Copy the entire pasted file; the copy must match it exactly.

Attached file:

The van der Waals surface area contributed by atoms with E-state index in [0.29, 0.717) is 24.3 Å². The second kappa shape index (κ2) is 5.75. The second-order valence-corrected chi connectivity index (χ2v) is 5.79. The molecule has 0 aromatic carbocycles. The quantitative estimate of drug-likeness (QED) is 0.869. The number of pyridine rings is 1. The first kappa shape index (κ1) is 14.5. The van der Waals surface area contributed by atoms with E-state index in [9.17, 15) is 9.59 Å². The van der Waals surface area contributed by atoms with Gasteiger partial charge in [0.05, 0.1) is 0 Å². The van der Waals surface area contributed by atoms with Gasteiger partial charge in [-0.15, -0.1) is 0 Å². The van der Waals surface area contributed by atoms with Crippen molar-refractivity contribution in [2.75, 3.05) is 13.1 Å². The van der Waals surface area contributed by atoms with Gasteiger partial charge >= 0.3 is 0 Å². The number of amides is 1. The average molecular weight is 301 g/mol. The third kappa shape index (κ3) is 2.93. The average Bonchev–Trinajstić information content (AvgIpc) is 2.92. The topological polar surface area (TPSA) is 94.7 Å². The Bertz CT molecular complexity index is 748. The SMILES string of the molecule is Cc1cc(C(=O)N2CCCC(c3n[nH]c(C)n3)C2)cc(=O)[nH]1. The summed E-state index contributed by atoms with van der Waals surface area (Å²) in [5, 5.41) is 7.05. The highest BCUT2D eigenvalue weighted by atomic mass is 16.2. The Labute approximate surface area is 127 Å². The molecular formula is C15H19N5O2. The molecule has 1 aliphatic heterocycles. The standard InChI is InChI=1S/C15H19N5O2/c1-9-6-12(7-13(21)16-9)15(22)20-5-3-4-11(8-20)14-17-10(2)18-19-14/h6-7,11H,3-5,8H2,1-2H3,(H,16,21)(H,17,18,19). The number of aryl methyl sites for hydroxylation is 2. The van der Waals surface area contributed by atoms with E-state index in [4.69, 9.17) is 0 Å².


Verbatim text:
The van der Waals surface area contributed by atoms with E-state index in [0.29, 0.717) is 24.3 Å². The second kappa shape index (κ2) is 5.75. The second-order valence-corrected chi connectivity index (χ2v) is 5.79. The molecule has 0 aromatic carbocycles. The quantitative estimate of drug-likeness (QED) is 0.869. The number of pyridine rings is 1. The first kappa shape index (κ1) is 14.5. The van der Waals surface area contributed by atoms with E-state index in [9.17, 15) is 9.59 Å². The van der Waals surface area contributed by atoms with Gasteiger partial charge in [0.05, 0.1) is 0 Å². The van der Waals surface area contributed by atoms with Gasteiger partial charge in [-0.15, -0.1) is 0 Å². The van der Waals surface area contributed by atoms with Crippen molar-refractivity contribution in [2.75, 3.05) is 13.1 Å². The van der Waals surface area contributed by atoms with Gasteiger partial charge >= 0.3 is 0 Å². The number of amides is 1. The average molecular weight is 301 g/mol. The third kappa shape index (κ3) is 2.93. The average Bonchev–Trinajstić information content (AvgIpc) is 2.92. The topological polar surface area (TPSA) is 94.7 Å². The Bertz CT molecular complexity index is 748. The SMILES string of the molecule is Cc1cc(C(=O)N2CCCC(c3n[nH]c(C)n3)C2)cc(=O)[nH]1. The summed E-state index contributed by atoms with van der Waals surface area (Å²) in [5, 5.41) is 7.05. The highest BCUT2D eigenvalue weighted by atomic mass is 16.2. The Labute approximate surface area is 127 Å². The molecular formula is C15H19N5O2. The molecule has 1 aliphatic heterocycles. The standard InChI is InChI=1S/C15H19N5O2/c1-9-6-12(7-13(21)16-9)15(22)20-5-3-4-11(8-20)14-17-10(2)18-19-14/h6-7,11H,3-5,8H2,1-2H3,(H,16,21)(H,17,18,19). The number of aryl methyl sites for hydroxylation is 2. The van der Waals surface area contributed by atoms with E-state index in [4.69, 9.17) is 0 Å².